By far one of the hottest looking cars at this year’s Frankfurt Motor Show, was the latest iteration of Porsche’s awesome 911 GT3 RS.
Despite the number of high-end exotics in Hall 5, it was Porsche’s finest speed machine, which commanded all the attention from the ‘real’ enthusiasts.
It doesn’t matter whether you’re a die-hard Ferrari fan or a lover of Aston Martin’s fine sports cars, but if you are any kind of automotive aficionado, you have to respect Porsche and how they have evolved their immortal 911 model.
The GT3 RS represents the pinnacle of that evolution, part race car, part road car, and a car which other super cars usually keep their distance from, especially at the Nurburgring.
At this year’s 24 Hours of Nurburgring, one the toughest endurance races in the world, Porsche GT3’s took out 7 of the top ten places.
The road going version is just as impressive, with its stunning gloss-grey paint job and fire engine red highlights.
Any doubts about the GT3 RS’s on track potential, should be summarily dismissed, the moment you feast your eyes on the massive carbon fibre rear wing. Downforce should be no problem at 310km/h down the main straight at ‘The Ring’.
It’s not exactly slow off the line either, 0-100km/h is dispatched in just 4.0 seconds. Moreover 0-160km/h arrives in a devastatingly quick 8.1 seconds.
The new GT3 RS is all business, with its motorsport-derived 3.8 litre, six-cylinder boxer engine, developing a thoroughly potent 331 kW (450 hp) and 430 Nm of torque at 6,750 (rpm). Bear in mind, this engine doesn’t mind revving out to an ear-splitting 8,500 (rpm), and it will do that all day long, if required.
And don’t bother asking for the 7-speed PDK transmission on either the GT3 or GT3 RS, they’re not even an option against the six-speed manual box, with a short throw shifter.
Yes, you can drive it to work, but more importantly, you can also adjust the ride-height, camber, toe-angle and anti-roll bar settings on the GT3 RS, for different racetracks and conditions.
You’ll also notice outstanding 19-inch gloss-red wheels with a race like centre locking nut system, shod with super wide 325/30 ZR sport tyres down the back and 245/35’s up front.
Weight, or lack of it, has always been a hallmark of the 911 cars, but the GT3 RS takes this to new levels with a titanium exhaust system and an optional lithium-ion battery, which saves almost 10 kilograms.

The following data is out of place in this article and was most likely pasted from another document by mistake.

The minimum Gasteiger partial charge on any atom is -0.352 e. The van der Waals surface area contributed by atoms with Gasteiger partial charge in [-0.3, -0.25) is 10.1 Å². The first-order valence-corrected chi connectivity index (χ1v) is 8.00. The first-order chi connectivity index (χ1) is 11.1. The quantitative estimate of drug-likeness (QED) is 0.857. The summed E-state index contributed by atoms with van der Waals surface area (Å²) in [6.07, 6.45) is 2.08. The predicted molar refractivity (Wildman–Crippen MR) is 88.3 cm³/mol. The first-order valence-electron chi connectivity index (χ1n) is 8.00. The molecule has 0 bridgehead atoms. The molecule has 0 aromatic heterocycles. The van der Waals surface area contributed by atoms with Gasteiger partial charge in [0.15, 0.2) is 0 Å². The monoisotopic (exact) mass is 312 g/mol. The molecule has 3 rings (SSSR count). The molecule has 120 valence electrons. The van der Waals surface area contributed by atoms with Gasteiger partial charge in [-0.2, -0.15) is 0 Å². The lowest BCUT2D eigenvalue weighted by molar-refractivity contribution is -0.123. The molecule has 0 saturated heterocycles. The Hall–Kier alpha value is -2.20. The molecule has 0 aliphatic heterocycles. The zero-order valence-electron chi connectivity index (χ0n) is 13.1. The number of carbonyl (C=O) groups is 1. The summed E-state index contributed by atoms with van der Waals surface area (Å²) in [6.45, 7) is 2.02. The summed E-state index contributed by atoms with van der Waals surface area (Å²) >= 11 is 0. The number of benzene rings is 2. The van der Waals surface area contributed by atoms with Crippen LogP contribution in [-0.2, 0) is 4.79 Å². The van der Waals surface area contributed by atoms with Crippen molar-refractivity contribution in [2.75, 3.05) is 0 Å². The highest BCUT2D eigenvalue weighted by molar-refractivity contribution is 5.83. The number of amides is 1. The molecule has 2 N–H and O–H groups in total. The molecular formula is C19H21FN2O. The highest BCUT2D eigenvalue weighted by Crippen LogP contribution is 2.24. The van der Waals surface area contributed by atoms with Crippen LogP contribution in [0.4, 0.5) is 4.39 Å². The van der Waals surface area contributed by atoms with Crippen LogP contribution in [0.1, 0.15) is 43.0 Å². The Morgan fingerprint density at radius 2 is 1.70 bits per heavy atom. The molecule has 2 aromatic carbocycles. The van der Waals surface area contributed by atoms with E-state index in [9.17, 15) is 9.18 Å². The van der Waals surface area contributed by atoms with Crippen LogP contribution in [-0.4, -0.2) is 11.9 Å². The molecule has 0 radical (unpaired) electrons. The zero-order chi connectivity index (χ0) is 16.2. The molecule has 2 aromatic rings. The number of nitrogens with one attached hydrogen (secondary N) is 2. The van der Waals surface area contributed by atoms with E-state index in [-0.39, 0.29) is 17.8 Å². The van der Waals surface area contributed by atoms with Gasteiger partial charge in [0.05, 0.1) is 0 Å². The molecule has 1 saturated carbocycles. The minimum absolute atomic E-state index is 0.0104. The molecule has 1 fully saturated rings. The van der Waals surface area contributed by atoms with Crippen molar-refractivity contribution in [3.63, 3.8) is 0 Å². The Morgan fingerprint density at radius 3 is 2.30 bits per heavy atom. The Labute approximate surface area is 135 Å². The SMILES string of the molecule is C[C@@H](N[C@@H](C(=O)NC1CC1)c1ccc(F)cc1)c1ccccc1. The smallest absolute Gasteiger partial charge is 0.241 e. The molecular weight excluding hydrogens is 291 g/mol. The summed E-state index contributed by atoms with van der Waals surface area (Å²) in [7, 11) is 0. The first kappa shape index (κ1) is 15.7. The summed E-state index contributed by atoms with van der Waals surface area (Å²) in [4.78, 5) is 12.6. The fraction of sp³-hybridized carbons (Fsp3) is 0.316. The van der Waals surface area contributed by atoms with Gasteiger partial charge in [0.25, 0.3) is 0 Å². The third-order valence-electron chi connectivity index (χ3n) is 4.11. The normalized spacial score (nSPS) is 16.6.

Inside, it’s the same story. Bright red FIA approved roll cage, lightweight seats, and pull handles to replace door handles, denotes the real intentions of the GT3 RS.
Next door, was another very special Porsche, even more exclusive than the 911 GT3 RS or GT3 Cup.
One glimpse of the limited edition 911 Sport Classic, with its retro like duck tail derived from the legendary 1973 Carrera RS 2.7, and I’m trying to work out how I could ever come up with enough cash to buy two 911’s.
Porsche only ever intended to build 500 examples of these ‘hot’ Carrera’s, but the price was kept relatively low, so that all were certain to be sold for homologation purposes. The car ended up a huge hit and Porsche went on to build over 1600 examples of the ‘ducktail’.
That most certainly won’t be the case with the 911 Sport Classic. Just 250 collectors will ever get the opportunity to own one of these rare Porsche editions, which aren’t even listed in the latest model range catalogue.
For starers, there is no paint book to choose from, no need, Sport Classic Grey is the model’s signature colour.
But the 911 Sport Classic is a lot more than just a paint job, with plenty of tweaking by Stuttgart’s Porsche Exclusive customising department.
The front splitter has been revised and there’s a double-dome roof, which is newly developed, while the car is lowered by 20 millimetres. The Sport Classic is clearly based on the rear-wheel drive Carrera S, with its wider rear body and an up-rated version of Porsche’s 3.8-litre with producing 308 kilowatts.
Stopping power gets a significant boost too, with Porsche Ceramic Composite brakes, and classic look 19-inch Fuchs-style wheels.
Inside the 911 Sport Classic is just as exclusive with woven leather and yarn on the seat inserts, while the dashboard and console are finished in Espresso Nature natural leather, in contrast to the body paint.
Exclusivity is never cheap, and the 911 Sport Classic will command the premium price of 169,000 Euros or $240,702 USD.